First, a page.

attributes for input elements that are children of the form element he is
    generating *would* be completely irrelevant, if not for the way he phrased
    his question.

    Now before I continue my rhetoric I want to point out that I totally respect
    your contributions to the Usenet, Dave, I see substantial technical accuracy
    and depth in your posts; you seem both knowledgeable and objective. I have
    no issues with you... and I'm sure we both have better things to do than
    split hairs for this NG -- seriously! :)

    As for the OP, he might've phrased his question a little better, and if he
    had quoted his earlier posts, the additional context might even have negated
    your incentive to retort. Otoh, I read most of this thread in one sitting,
    had all the context fresh in mind, and to me the imperfections of his
    request were slight.

    To me the question does not justify a response that's constructed like this:
    "[diminutive statement of the obvious] [cursory glance at the 'letter' (as
    opposed to the spirit) of the question] [brush-off in the form of a trite
    analogistic reference to what ASP does or does not 'know'] [explicitly void
    of anything even remotely helpful to OP]"

    Effective translation: "I'm replying to your foolish attempt at a post to
    this NG for
    the following reasons only: a.) To spank you for your breach of
    netiquette -- the importance of which transcends that of even the Net
    itself, much less the topic at hand;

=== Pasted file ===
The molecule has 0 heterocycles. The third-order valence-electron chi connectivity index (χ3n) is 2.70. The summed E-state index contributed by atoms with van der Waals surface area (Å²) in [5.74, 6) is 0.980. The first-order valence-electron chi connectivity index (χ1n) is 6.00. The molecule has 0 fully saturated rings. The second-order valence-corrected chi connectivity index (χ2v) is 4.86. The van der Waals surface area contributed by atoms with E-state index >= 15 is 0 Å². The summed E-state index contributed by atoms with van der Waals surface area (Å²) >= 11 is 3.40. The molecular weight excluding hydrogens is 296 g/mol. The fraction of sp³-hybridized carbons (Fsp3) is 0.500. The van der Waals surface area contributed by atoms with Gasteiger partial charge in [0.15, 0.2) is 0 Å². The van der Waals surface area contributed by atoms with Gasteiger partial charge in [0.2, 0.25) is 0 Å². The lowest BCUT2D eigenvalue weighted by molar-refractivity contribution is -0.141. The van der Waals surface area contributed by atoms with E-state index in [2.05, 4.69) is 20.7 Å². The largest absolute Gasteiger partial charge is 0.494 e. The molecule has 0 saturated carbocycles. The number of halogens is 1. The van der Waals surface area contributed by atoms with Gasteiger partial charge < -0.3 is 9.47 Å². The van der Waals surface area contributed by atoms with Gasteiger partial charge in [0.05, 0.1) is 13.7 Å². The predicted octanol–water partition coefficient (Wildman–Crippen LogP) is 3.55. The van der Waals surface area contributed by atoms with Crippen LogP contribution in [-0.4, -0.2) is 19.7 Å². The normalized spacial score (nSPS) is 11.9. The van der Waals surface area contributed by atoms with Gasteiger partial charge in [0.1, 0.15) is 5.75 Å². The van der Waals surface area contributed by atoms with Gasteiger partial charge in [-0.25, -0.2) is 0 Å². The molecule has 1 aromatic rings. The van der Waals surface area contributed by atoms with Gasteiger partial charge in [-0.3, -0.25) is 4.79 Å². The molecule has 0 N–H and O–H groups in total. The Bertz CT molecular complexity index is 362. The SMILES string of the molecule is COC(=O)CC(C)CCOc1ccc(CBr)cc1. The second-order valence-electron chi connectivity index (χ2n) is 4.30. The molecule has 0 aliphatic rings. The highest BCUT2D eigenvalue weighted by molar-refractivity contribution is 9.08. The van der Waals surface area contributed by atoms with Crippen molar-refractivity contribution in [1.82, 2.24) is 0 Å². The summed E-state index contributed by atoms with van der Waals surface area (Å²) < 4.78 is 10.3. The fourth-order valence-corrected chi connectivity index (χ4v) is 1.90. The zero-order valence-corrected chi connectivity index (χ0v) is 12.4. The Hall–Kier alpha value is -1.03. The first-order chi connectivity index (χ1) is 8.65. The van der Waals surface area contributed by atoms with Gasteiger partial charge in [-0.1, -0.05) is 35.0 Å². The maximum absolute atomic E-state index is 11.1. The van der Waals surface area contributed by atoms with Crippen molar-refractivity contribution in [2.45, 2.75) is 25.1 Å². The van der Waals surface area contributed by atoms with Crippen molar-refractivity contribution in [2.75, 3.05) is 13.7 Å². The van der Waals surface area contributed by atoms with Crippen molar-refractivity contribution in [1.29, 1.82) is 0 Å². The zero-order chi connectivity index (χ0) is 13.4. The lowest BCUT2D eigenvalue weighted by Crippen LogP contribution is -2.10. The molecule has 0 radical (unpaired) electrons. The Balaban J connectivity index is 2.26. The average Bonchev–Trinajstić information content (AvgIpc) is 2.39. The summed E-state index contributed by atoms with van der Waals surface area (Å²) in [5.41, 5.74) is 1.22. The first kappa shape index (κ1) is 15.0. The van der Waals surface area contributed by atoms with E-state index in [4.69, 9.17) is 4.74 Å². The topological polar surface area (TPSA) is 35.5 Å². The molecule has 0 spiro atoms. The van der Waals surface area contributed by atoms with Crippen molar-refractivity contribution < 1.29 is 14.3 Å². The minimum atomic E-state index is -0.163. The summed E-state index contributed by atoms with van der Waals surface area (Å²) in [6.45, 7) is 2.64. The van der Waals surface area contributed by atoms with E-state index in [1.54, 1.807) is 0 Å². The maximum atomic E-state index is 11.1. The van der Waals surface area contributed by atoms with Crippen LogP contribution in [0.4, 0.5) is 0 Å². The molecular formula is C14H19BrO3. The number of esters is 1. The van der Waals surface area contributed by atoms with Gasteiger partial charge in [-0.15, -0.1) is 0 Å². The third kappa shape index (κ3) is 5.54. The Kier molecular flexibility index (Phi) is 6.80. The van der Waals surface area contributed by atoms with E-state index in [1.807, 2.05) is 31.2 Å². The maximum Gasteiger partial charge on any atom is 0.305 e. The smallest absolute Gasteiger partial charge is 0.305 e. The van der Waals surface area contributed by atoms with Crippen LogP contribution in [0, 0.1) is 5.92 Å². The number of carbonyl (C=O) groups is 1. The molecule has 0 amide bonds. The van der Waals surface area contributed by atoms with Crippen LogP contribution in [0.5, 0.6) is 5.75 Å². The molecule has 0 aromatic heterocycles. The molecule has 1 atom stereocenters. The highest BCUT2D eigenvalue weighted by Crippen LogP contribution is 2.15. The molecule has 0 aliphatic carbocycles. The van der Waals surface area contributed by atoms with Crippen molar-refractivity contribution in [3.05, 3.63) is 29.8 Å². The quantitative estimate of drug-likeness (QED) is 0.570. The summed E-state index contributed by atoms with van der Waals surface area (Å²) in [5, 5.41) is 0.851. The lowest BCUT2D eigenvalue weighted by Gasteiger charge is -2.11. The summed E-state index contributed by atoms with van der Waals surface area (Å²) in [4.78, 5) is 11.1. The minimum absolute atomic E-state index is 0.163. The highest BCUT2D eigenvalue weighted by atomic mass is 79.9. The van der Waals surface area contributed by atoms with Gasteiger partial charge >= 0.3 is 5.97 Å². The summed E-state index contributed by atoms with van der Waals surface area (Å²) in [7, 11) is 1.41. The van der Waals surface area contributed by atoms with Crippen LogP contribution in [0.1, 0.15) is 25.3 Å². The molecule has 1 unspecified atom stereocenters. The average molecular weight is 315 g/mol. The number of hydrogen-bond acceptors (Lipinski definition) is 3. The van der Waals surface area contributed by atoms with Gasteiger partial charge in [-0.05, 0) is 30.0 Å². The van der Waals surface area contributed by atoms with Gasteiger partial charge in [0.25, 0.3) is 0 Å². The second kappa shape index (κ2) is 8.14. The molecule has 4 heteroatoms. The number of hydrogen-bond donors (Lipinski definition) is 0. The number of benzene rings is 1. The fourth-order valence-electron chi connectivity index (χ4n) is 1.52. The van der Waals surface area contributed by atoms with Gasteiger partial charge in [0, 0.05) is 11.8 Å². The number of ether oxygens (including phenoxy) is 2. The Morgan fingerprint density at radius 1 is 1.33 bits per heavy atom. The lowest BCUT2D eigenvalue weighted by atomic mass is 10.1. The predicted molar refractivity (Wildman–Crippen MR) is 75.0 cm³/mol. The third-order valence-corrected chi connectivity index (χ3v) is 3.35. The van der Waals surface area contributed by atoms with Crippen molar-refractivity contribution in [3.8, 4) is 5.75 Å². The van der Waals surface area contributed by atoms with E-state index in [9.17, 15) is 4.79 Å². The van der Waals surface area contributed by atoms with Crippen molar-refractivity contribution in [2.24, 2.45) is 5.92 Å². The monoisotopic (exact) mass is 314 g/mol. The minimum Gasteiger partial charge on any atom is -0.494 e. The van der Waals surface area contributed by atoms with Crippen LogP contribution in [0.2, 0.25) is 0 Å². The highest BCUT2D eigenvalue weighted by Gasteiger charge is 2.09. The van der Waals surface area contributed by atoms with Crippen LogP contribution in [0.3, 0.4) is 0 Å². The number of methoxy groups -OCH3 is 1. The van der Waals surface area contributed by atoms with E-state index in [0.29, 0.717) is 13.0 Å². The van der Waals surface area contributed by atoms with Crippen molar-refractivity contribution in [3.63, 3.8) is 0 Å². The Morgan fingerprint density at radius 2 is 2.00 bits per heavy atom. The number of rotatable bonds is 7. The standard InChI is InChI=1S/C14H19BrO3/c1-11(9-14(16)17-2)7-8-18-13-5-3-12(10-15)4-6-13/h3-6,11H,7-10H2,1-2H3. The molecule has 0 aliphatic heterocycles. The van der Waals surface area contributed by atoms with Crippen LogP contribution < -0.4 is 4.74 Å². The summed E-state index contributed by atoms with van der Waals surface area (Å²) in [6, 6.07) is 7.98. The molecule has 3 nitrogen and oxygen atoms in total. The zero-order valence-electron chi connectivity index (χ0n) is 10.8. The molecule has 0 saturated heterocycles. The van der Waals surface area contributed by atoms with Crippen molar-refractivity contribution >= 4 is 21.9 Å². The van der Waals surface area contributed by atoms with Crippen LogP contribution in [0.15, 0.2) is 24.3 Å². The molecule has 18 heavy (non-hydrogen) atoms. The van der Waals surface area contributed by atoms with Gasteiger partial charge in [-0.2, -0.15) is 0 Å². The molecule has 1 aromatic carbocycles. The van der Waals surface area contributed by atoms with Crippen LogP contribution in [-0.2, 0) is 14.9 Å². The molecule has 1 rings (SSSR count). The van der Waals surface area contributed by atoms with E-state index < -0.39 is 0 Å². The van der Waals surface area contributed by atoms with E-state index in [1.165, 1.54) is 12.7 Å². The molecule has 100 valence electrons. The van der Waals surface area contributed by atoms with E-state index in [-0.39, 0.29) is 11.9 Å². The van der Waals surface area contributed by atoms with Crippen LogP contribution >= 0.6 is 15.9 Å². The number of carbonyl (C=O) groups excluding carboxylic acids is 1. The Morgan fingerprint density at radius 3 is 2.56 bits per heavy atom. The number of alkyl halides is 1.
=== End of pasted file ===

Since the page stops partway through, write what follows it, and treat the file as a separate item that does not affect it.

b.) To carelessly label your question as OT, having given it very little
    thought, if any at all; c.) Just to say, 'piss on you', as I reassert my
    standing as a know-nothing, industrial strength, reagent grade asshole,
    99.7% pure, recognized by multiple cultures worldwide."

    Personally, I object to replies that are 100% admonition. Some people like
    to suggest other NGs -- that's fine, but I also think it's pointless to
    merely inform an OP that there is a line between server and client sides.
    Often it's clear that the line is a blur to the OP -- why not try to help
    them to sharpen their view of that line? How are they better off posting to
    a client-side oriented NG, at the same level of confusion with which they
    posted to this one?

    If it's clear enough that their confusion has server-side implications, so
    what if they used client-side terminology to express it?

    Anyway, I suspect that the core issue here is whether you (or anyone else)
    is more offended by Evertjan's uniquely rude style and the utter lack of
    anything useful in many of his posts, or by my vocal objections thereto. I
    like to think I'm open minded, and I surely do not stay where I'm unwanted;
    I will defer to a consensus. Anyone who thinks it would be more appropriate
    for me to simply STFU about it, please speak freely. I will respect the
    wishes of the group.


    >> So it would seem the actual case is that ASP *does* know
    >> about forms, the fields they contain and the values of those
    >> fields... imagine that!

    >
    > Actually, ASP does not. I can populate the Request.Form collection without
    > one using any of the various XMLHttpRequest objects. No forms are required
    > to do so.


    Heh, why stop there? Why not construct the entire HTTP request by hand and
    write sockets code to send it up to the server without all that messy API
    and object crap? Hell, dust off MASM and drive yourself crazy! :)

    But are you suggesting that knowledge of the underlying protocol somehow
    proves that Request.Form is entirely unrelated to a form in an HTML document
    that was used to submit the "Request"? (I really wanted to avoid splitting
    any more hairs but couldn't resist.)


    -Mark


    > --
    > Dave Anderson
    >
    > Unsolicited commercial email will be read at a cost of $500 per message.
    > Use of this email address implies consent to these terms. Please do not
    > contact me directly or ask me to contact you directly for assistance. If
    > your question is worth asking, it's worth posting.
    >
    Mark J. McGinty, Mar 24, 2006
    #7